Marta Giaccone received an MA in Documentary Photography from the University of South Wales, UK (2014) and a BA in English and Hispanic American Literatures from the University of Milan (2011). Her work focuses on family and youth from a feminine perspective. She is also drawn to the juxtapositions of cultures and ideologies found within contemporary American society. Evolving through long-term documentary projects shot on medium and large format film, her photographic practice enables a more intimate and contemplative approach. She has had solo shows in Italy (Procida, 2017 and Milan, 2018) and has taken part in group shows in the UK, Italy and the US. She has been among the finalists of many prizes, among these Giovane Fotografia Italiana, Burn Magazine’s EPF, Lucie Foundation Emerging Scholarship, Athens Photo Festival. Her clients include D di Repubblica, Libération, DeVolkskrant. She worked for Richard Mosse as a production assistant and for Magnum Photos NYC, Bruce Davidson and Mary Ellen Mark as an intern.
About ‘Ritorno all”isola di Arturo’:
I discovered the Isle of Procida thanks to its teenagers. First, through the protagonist of Elsa Morante’s 1957 book “Arturo’s island”, later with the youth who now inhabit it. Inspired by Arturo, the boy-hero by the name of a star who leads, all alone, a wild and magical life in Italy in the late 30s, my project follows a group of teens to tell this delicate and tumultuous period of their lives. I am interested to observe and understand how they go through adolescence on such a small island, of only 4 square kilometers, where they no doubt grow up freer than they would in a city, but perhaps more protected and subjected to fewer stimuli. I like entering their lives, being accepted (almost) as their equal, getting to know their favorite spots with them. Their roots are deep, sometimes they dream of faraway places, but always with the idea of ultimately returning to stay.
Hi Marta, please introduce us to ‘Ritorno all’isola di Arturo/Return to Arturo’s Island’.
My project follows a group of teens to tell this delicate and tumultuous period of their lives. As Elsa Morante writes, I too find that Procida casts a sort of enchantment over its inhabitants who, very attached to their island, live on a land far away from everyone and everything, on a citrusy microcosm. Their roots are deep, sometimes they dream of faraway places, but almost always with the idea of ultimately returning home.
How do you hope the readers will react to your project, ideally?
As a photographer, I like to observe and not tell what to do, or what to think. With this project I’m trying to show the viewer how life is for young people who live on such a small island, of only 4 square kilometers. I am interested to understand how these kids go through adolescence on Procida, where they no doubt grow up freer than they would in a city, but perhaps more sheltered from the outside world and subjected to fewer stimuli. I like entering their lives, being accepted (almost) as their equal and, with them, getting to know their favorite spots.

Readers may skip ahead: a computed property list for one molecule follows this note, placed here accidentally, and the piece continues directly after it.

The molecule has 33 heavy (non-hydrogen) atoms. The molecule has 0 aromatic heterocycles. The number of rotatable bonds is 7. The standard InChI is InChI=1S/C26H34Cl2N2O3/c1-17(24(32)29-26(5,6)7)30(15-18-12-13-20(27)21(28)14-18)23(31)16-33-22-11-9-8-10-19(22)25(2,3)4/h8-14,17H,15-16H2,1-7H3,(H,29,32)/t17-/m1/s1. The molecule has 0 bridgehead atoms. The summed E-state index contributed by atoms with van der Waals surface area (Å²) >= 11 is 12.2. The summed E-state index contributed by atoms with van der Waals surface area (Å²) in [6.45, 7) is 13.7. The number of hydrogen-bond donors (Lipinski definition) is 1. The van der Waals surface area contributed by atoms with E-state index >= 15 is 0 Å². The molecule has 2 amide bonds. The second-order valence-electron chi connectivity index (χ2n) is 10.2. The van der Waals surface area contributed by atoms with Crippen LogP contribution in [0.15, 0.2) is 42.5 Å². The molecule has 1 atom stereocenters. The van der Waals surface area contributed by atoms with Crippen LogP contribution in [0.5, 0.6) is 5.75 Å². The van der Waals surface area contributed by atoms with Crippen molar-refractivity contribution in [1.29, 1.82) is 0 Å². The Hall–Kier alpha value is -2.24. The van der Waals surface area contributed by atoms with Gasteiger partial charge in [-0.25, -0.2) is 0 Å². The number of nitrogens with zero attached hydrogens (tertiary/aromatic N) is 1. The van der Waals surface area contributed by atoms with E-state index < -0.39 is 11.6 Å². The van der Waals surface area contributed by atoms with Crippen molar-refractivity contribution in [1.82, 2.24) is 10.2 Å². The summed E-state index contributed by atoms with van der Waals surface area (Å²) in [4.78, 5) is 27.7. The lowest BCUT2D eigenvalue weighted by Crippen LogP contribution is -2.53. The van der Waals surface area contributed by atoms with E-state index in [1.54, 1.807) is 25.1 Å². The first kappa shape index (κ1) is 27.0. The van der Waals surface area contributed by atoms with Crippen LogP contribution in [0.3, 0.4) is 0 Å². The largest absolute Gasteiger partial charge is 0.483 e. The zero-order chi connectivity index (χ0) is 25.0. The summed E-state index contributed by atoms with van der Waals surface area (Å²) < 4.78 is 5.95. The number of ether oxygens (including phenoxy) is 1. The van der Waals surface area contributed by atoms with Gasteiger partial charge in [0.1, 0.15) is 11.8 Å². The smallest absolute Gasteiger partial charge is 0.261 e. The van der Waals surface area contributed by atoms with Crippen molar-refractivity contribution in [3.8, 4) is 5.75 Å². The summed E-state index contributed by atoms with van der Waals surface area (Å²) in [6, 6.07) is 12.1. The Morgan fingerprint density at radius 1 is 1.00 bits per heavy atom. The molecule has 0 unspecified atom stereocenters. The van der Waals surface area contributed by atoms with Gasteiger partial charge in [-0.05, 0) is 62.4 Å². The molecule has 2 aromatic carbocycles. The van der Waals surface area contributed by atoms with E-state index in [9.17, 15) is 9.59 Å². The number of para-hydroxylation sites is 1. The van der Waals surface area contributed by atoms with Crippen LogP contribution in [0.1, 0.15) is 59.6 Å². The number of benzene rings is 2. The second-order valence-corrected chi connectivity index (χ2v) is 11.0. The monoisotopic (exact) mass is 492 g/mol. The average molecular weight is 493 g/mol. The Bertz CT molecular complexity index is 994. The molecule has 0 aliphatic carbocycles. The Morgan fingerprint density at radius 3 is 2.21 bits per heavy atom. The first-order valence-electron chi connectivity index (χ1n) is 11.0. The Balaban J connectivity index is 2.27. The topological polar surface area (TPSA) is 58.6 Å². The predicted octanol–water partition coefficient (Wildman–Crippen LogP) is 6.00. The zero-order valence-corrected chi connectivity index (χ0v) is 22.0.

I am sure this kind of life is not different from that of many other small and insular towns all around the world; I portray Procida but you can see in it other realities.
Did you have any specific references or sources of inspiration in mind while working on ‘Ritorno all’isola di Arturo’?
No, I don’t think I did, at least not consciously. In all of my personal projects I work in the same way, looking for quiet moments where the subjects are aware of me – even if they may not be looking at me directly – and, usually, I try to build a long-lasting relationship with the people I photograph.
How do you think this ‘forced isolation’ from the mainland influences the life of the kids who were born and are growing up there?
I think this “forced isolation” teaches them to appreciate the small things that are at the core of their island: taking an afternoon nap in the garden; gently grabbing a lemon from grandma’s lemon tree, squeezing out the juice and drinking it, as it is, with a bit of icy cold water; meeting up with friends in the evening, and, with nothing much to do and nowhere to go but the beach or the harbor, really being in each other’s company; helping out grandpa who maybe is a fisherman, or a gardener.
At the same time, living on a small island makes them want to break free and most of them cannot wait to be 18 and leave, perhaps to work on big cruise ships as most do (and as is a tradition on Procida).